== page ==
I think we were whipped up into a sort of frenzy. I think many people said things and made judgments and distanced themselves in ways that will have to be personally accounted for. I just really regret that it seems that our government got in on that.
TH: Let’s now talk about the truckers and the Emergencies Act, which is a huge story for Canada. Before we do that, we have a lot of American listeners on this podcast as well. Can you outline, for listeners who may not be familiar, the broad strokes of the vaccine mandates that were put in place?
JB: Every province in Canada, including ones that said that they would never bring in a vaccine mandate or vaccine passport, ended up bringing in a vaccine passport. Direct mandates, this is a little bit poorly understood. There weren't direct mandates from the Canadian government for every citizen to become vaccinated. There were mandates for federal employees. Many employers required their employees to get vaccinated. Universities brought in vaccine mandates. This is not something we ever litigated, because Charter rights are rights you have against the government. Even if the government is your employer, your relationship with your employer is an employee-employer relationship.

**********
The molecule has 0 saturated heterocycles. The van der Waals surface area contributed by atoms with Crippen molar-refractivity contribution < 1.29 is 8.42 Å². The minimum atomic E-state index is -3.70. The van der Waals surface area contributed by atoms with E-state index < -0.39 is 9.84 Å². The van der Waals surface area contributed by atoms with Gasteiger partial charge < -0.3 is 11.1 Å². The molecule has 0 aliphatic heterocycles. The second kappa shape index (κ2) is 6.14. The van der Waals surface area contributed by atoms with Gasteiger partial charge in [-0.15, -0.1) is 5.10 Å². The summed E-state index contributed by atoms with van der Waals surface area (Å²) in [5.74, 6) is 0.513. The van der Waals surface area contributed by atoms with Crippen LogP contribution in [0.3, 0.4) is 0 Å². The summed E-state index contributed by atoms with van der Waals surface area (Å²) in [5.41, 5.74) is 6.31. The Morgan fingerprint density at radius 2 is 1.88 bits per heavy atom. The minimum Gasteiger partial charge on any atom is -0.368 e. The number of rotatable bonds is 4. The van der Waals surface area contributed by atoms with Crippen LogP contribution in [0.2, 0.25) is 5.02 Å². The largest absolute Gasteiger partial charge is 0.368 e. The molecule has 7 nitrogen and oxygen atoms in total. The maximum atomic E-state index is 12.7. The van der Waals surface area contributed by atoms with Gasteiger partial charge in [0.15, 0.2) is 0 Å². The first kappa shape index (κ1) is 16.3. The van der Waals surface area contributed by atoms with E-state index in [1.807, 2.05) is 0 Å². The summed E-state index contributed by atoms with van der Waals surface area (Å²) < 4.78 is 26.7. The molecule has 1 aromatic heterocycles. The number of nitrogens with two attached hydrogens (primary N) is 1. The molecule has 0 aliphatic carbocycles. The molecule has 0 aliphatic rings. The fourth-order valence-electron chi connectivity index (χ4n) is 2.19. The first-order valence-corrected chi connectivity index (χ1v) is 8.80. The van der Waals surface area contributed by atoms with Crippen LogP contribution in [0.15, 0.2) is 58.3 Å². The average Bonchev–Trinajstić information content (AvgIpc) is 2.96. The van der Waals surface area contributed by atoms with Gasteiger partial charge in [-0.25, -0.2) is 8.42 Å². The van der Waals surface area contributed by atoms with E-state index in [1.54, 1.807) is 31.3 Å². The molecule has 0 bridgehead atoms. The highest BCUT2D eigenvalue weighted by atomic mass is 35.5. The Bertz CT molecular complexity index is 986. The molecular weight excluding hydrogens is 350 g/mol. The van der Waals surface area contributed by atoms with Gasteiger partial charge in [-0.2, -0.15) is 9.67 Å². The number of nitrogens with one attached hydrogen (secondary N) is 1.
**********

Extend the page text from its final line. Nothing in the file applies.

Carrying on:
That was probably the most common email I got. “Can't you do something for me? I lost my job.” Of course, my heart goes out to those people. I think it's awful. There was actually a really promising military tribunal decision that found that vaccine mandates for members of the armed forces were against the Human Rights Code. This is not directly a constitutional issue. However, vaccine passports, which said you cannot go to a restaurant, go to a movie theatre — even, by the way, gather in homes, private homes above specified amounts of people — if you don't have a vaccine passport.
In particular, there were a few provinces that did this with no medical exemptions. Manitoba initially tried to bring in a vaccine passport with no medical exemptions. We did some strong letter-writing campaigns and we were able to get an amendment to that. British Columbia never had medical exemptions.